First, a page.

Wilderness Survival–Increasing Your Chances If You Get Lost

Hiker in wilderness
Do you know what to do to increase your odds of survival if lost in the wilderness?

Wilderness survival is a mandatory thing in our family.  We don’t go overboard, but we all know–even the kids–what to do if we find ourselves lost in the woods. Most of the time, this is information that never needs to be used. We’re all pretty vigilant about staying together and within earshot.

But what about the few cases where it might become necessary? What if you discover you’re lost? Do you know how to increase your odds of survival? Remember these tips:

the very first thing is to sit down.

  1. Stop. Control your breathing. Sit down.
  2. Think. Are you really lost? Where did you come from? How much daylight is left? What can you do in the next ten or fifteen minutes that will help you survive?
  3. Have a drink of water and/or a snack bar. Calm, calm.
  4. Once you are calm and have had a drink of water and/or a snack, check to see what you have on you that will help you survive your situation. Make plans.

three. three. the rule of three.

  1. Three fires, either in a row or a triangle, is the international sign for help.
  2. Three minutes without air, three hours without shelter in an extreme environment (such as winter conditions in the wilderness), three days without water. You can also survive three weeks without food if you have the other three.
  3. Three minutes of severe bleeding before loss of consciousness and death. Stop that blood flow.

try these emergency shelters.

  1. Look for shelter from wind, rain and snow.  Underneath a large fallen log, rock outcropping, or cave (though they may not be empty). Underneath a huge pine or spruce tree is an option if there is nothing else; usually the ground is springy and thick with pine or spruce needles, which also insulates to some extent.
  2. Try building a debris hut; make a depression in the snow or clear to the ground, depending on what there is in the way of snow. Make a teepee out of longer branches. Shore up the sides with shorter ones. Pile branches, shrubbery and debris over it.  The hut should be just big enough for you to fit into. This will conserve body heat. Make a bed of debris to insulate you from the ground.  An excellent article that actually argues against a debris hut for a shorter term emergency shelter is written by Wolf Camp and the Conservation College. It makes for informative reading. You can access it here. 

Warmth.

  1. If nothing is available for a shelter and it’s cold at night, walk in small circles, do jumping jacks, do push-ups–anything to keep moving and stay as warm as possible. It will be a long, miserable night, but you won’t freeze to death.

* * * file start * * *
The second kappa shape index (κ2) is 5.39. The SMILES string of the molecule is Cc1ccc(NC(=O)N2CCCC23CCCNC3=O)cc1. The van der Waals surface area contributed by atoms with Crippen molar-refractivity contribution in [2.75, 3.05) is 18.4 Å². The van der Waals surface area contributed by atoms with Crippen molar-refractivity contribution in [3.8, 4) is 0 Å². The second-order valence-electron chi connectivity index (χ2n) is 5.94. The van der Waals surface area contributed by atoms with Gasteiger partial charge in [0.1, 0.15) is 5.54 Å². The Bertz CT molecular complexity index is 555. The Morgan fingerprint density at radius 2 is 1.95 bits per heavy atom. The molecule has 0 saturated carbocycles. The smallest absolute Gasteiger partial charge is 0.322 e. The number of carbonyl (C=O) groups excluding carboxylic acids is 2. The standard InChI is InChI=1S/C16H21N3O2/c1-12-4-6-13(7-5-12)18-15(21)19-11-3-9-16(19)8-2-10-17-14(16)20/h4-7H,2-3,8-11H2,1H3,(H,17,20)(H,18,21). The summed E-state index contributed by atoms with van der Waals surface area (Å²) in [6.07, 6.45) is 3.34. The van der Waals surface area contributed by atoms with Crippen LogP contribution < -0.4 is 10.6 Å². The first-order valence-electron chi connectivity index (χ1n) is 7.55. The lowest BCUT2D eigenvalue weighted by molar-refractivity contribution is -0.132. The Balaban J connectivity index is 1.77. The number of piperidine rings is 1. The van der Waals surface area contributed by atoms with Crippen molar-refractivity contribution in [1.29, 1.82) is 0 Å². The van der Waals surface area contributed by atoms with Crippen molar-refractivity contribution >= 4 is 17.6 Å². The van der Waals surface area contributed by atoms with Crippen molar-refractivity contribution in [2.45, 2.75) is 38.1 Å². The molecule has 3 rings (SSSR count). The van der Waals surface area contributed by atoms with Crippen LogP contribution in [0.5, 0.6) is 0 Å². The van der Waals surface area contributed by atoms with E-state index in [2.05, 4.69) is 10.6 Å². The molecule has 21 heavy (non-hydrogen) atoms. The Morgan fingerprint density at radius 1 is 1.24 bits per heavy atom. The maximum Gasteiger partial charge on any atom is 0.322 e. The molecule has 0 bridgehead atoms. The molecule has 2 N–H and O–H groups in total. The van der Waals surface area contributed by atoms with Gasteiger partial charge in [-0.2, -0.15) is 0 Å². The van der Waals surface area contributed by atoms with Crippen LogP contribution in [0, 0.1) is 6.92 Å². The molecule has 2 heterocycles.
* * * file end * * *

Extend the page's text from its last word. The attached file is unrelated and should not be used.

2. If you can build a fire, create a firewall behind it to reflect the heat back to you in front of your shelter.
  3. Many survivalists recommend the best way of starting a fire is a magnesium-and-steel firestarter.  It is the most reliable way of starting a fire in the cold, even more reliable than matches or a lighter, because you can get a ton of spark to start a fire even in windy or wet conditions. Carry some waxed cotton balls with you as tinder and you’re good to go in nearly every situation. If you have a knife with you, peel the inside of tree branches for dry shavings for tinder.  Cut kindling.  All these things will help you build a fire in adverse conditions.
  4. Get as much firewood as you think you’ll need to get through the night, then double the amount, at least.  Campers will tell you–it takes a lot of wood to keep a fire continuously burning for hours.

water.

  1. Boil your water if you can. This will kill any pathogens in it and aid in keeping you warm.  If you have nothing to boil the water with, and you have the supplies, you can make a water filter with a plastic drinking bottle or bag. Instructions can be found here.
  2. Of course, the best thing to do is to be prepared. You can get something called a Life Straw, and that’s kind of what it is–a straw with a filter in it to drink directly from water sources. Keep it in your backpack or even a back pocket when you go running or on hikes.

signal for help.

  1. As mentioned before, three fires is the international call for help.
  2. If starting and keeping a fire going is difficult, consider building a smudge fire instead–a hot blaze with green branches to give off smoke.
  3. If lots of tree branches, logs or rocks are available, create an SOS in a clearing nearby your location.  Make it as large as possible.
  4. Use reflective surfaces to signal for help.  Glasses, a mirror, even a dead cell phone face, can all be used. Take a whistle with you.
  5. Stay put! In wilderness survival, you can worsen the chances of being found if you wander off.  It’s all too easy to go deeper into the bush, thinking you’re going the right way, putting you further and further away from the area searchers think you might be.

Of course, the best thing to do is to be prepared for getting lost in the woods, even if you’re sure you won’t. Take a cell phone with you. Tell someone where you’re going, or better yet, go with someone. Don’t veer off the trail or the route you said you would take. Pack a fire-starter, tinder, water, a Life Straw or purification tablets, snack bars, an emergency medical kit, a tarp or emergency bivvy (check out this one.) Take that whistle!

Take the time to build an emergency survival kit and take it with you, even if you’re just going out for a walk. You can get ideas for building a good one here.

Don’t be one of the hundreds of people that disappear in the wilderness and are never found alive, each and every year. It can happen even if you just go jogging one day. Don’t think so?  Check out this gripping–and sobering–true story by John Billman.

And then go and build your survival kit.

 

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